Programme Driven Youth Ministry

I’ve been musing recently about the danger of ‘busy’ church/Ministry and found this list (thanks Chris) to be useful food for thought.
The Ministry to/for Young People often mirrors the Church as a whole, and is equally in danger of not only over programming but mistakenly thinking that the programme is the ministry.
I thought I’d have a play with my own list of where the dangers lie when programme (consciously or unconsciously) has become the driver for Youth Ministry. This may be an unfair juxtaposition but then again it may be helpful to polarise thee two extremes and say either ‘relationship’ or ‘programme’ will be the key driver … and those drivers will lead to practices, values and assumptions. As ever this is ‘thinking out loud’ and is aimed to facilitate debate, and my own thinking/learning, But here’s the Programme-dominated dangers I am nailing to the door:
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1. Less young people come!
If the assumption is that providing the ‘programme’ is the key, then the most energy goes into building structure, staffing/rota, and communicating the up-to-date information; assuming that young people will want to come. In reality young people come to a place where they are known, liked and a key/valued part of something; the place where community and relationship live. Over focus on ‘programme’ can produce a consumer product that teens will opt in to, or more likely, opt out of.

2. Recruitment of leaders is much harder

People commit to team and vision, they are rightly reluctant to be a prop to a busy structure. Where programme is the driver, the vision and values are often causalities because the entity becomes its own justification ‘we need to do something with the young people’

3. Teaching becomes the default position
Where the planning of the programme rules, a teaching outline neatly follows as the organisational outworking. Not that teaching is bad, but there is a huge danger that it allows less for “uncovering the way of Jesus together,” for putting faith into action, for genuine co-learning, and for encountering God. Faith becomes structured and informational.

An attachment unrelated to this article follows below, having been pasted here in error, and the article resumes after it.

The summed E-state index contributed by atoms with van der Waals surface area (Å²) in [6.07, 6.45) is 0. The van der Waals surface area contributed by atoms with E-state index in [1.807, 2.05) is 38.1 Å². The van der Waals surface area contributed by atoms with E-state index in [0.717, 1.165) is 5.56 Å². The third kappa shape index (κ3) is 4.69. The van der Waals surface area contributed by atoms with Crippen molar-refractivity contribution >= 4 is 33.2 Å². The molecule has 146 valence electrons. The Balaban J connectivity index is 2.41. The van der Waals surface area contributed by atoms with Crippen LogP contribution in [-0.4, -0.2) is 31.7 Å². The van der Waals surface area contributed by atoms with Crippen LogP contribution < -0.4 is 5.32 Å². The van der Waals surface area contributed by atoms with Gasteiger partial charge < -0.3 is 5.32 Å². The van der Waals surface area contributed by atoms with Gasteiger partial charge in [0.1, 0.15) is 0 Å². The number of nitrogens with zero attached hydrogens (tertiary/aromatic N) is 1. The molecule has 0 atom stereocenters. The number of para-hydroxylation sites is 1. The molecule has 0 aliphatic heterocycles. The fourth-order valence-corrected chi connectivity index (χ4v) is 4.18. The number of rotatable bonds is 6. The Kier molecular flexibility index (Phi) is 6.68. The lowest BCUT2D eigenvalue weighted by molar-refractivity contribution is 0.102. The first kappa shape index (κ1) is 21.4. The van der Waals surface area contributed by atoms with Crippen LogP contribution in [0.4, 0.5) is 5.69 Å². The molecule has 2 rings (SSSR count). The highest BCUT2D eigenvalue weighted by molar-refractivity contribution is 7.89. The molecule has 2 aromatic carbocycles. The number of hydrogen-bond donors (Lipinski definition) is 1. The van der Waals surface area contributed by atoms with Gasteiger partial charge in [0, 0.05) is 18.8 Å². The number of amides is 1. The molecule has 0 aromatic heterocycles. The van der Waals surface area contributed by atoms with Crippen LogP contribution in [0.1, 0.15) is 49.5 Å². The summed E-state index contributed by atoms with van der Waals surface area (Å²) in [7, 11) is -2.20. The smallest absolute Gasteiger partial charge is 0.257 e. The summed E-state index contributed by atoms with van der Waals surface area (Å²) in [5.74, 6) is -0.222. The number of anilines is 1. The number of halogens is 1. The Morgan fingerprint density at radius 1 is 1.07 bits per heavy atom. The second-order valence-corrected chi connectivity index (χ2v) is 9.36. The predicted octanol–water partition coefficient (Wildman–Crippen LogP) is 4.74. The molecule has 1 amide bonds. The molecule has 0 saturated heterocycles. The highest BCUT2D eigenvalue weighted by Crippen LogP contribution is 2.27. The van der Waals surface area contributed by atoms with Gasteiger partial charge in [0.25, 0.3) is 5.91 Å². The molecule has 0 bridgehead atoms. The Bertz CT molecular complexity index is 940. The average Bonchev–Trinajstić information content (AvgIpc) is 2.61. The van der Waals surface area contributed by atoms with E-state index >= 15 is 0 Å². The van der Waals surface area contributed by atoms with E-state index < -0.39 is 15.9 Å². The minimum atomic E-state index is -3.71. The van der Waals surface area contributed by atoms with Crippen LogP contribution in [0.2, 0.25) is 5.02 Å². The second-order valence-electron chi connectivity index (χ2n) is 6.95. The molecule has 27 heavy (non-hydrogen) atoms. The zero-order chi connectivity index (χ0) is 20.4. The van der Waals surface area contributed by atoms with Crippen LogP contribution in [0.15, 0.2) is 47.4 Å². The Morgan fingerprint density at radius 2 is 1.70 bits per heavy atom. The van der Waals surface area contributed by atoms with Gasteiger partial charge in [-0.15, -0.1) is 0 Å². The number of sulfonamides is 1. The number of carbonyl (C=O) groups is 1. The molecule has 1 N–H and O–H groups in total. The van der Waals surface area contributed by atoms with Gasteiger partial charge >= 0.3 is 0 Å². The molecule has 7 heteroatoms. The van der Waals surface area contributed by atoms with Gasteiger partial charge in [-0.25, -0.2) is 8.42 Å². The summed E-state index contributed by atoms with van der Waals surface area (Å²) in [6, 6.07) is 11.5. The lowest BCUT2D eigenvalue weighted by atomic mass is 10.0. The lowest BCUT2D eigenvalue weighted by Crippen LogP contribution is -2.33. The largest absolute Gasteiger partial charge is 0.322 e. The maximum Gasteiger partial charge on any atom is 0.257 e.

4. Change is less likely to happen

Where programme is king, it continues to rule. Young people have less voice and less influence and do the only thing they can … vote with their feet. I see many churches that continue to run the programme they have run for years even when it is no longer working. One church told me about the ‘GREAT camp’ they run every year that the leaders love but are finding it increasingly hard to get young people to come to!

5. Segregation is the default position

Because the programme is key, involvement in the wider church and its activities must be programmed and timetabled well in advance. Although this is technically possible it happens much less as a result. The reverse is also true that busy programme churches less naturally and organically include the young people.
6. It is harder for the Young People to participate and influence
Programme is much more likely to be sorted by the adults for the young people rather than a participative journeying together. Youth Ministry is done ‘to’ not done ‘with’ the young people

7. Rota replaces relationship

Where Programme is the framework then a rota of leaders becomes a rational approach. It doesn’t matter who leads, where the continuation and depth of relationship is, as long as there are enough people to keep the programme running. If you run it they will come (Kevin ‘Field of Dreams’ Costner theology)

Isle of Wight

I had meant to close down the blog for the summer but the entry detailing this crashed then disappeared, it’s whereabouts now only known by the myriad of Googlebots who are busy hoarding these things. I thought therefore a brief explanation of my absence may be in order. I have been overseas!
Ok, it was only the Isle of Wight BUT it does involve a ferry journey and it also involves time travel …. given that the Isle of Wight feels like stepping back thirty years (in the best possible sense). Fantastic family holiday camping over on the far side of the Island near Bembridge, and especially enjoying Whitcliff Bay where we spent every morning enjoying sea, sun and sand. The Island is incredibly beautiful and a very restful place to be, it really is a top place to holiday.